A proposed class action looks to represent current and former Amazon employees in the United States who took short-term military leave from October 10, 2004 through the present.
The 12-page case alleges Amazon.com, Inc.; Amazon.com Services, LLC; and Amazon.com Sales, Inc. have violated the Uniformed Services Employment and Reemployment Rights Act of 1994 (USERRA) by maintaining a policy and practice of failing to pay employees when they take short-term military leave, i.e. leave lasting 30 days or fewer, yet continuing to pay employees who take short-term nonmilitary leave, including for jury duty or bereavement.
The suit relays that USERRA mandates that an employer must provide paid military leave to the same extent that it provides paid leave for other comparable nonmilitary leaves of absence. Upon information and belief, Amazon had in 2020 alone at least 8,000 Reservists and National Guard members under employment, and employs more than 40,000 veterans and military spouses nationwide, the lawsuit says.
The plaintiff, a New York resident who worked for Amazon as a fulfillment associate from approximately July to September 2019, was and remains an active-duty member of the U.S. Army Reserve, the case states. As such, the plaintiff was required to take no fewer than two short-term military leaves of absence during her employment with Amazon to attend mandatory training, according to the complaint. The plaintiff’s military service qualified as participation in uniformed services within the meaning of USERRA, the suit asserts.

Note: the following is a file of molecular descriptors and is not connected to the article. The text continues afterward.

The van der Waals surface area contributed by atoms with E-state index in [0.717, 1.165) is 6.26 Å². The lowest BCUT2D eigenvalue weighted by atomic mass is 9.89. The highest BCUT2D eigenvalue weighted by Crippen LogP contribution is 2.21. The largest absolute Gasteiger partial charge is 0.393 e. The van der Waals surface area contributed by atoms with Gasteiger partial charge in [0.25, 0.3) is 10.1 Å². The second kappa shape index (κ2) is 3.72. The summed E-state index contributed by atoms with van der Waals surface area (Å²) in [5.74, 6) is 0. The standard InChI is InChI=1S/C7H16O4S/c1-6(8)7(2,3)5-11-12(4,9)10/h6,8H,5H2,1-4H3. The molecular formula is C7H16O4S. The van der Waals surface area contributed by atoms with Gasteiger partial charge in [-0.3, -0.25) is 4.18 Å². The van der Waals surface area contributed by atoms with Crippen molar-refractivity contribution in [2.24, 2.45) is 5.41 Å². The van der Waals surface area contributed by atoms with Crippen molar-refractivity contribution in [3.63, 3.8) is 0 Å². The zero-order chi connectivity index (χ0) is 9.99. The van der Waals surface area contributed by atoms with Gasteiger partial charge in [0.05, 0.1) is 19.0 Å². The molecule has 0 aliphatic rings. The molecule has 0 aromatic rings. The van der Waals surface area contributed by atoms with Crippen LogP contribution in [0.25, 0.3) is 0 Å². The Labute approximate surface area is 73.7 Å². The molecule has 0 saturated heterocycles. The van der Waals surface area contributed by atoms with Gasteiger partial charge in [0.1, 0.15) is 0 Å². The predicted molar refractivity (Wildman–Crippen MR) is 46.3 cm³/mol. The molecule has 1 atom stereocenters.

The lawsuit alleges that although the plaintiff properly requested and was granted both short-term military leaves separately, she was directly informed that the leaves were unpaid, and received no wages for either short-term stint away from Amazon. Per the case, the alleged USERRA violation comes into play due to the fact that Amazon, despite not paying workers on short-term military leave, pays those who take comparable short-term nonmilitary leave, such as for jury duty, bereavement or sick leave.
Amazon, the suit says, pays workers for up to 10 days of jury duty leave and up to three days for bereavement leave.
“Accordingly, Amazon treats military leave less favorably than it treats nonmilitary leave,” the case claims.
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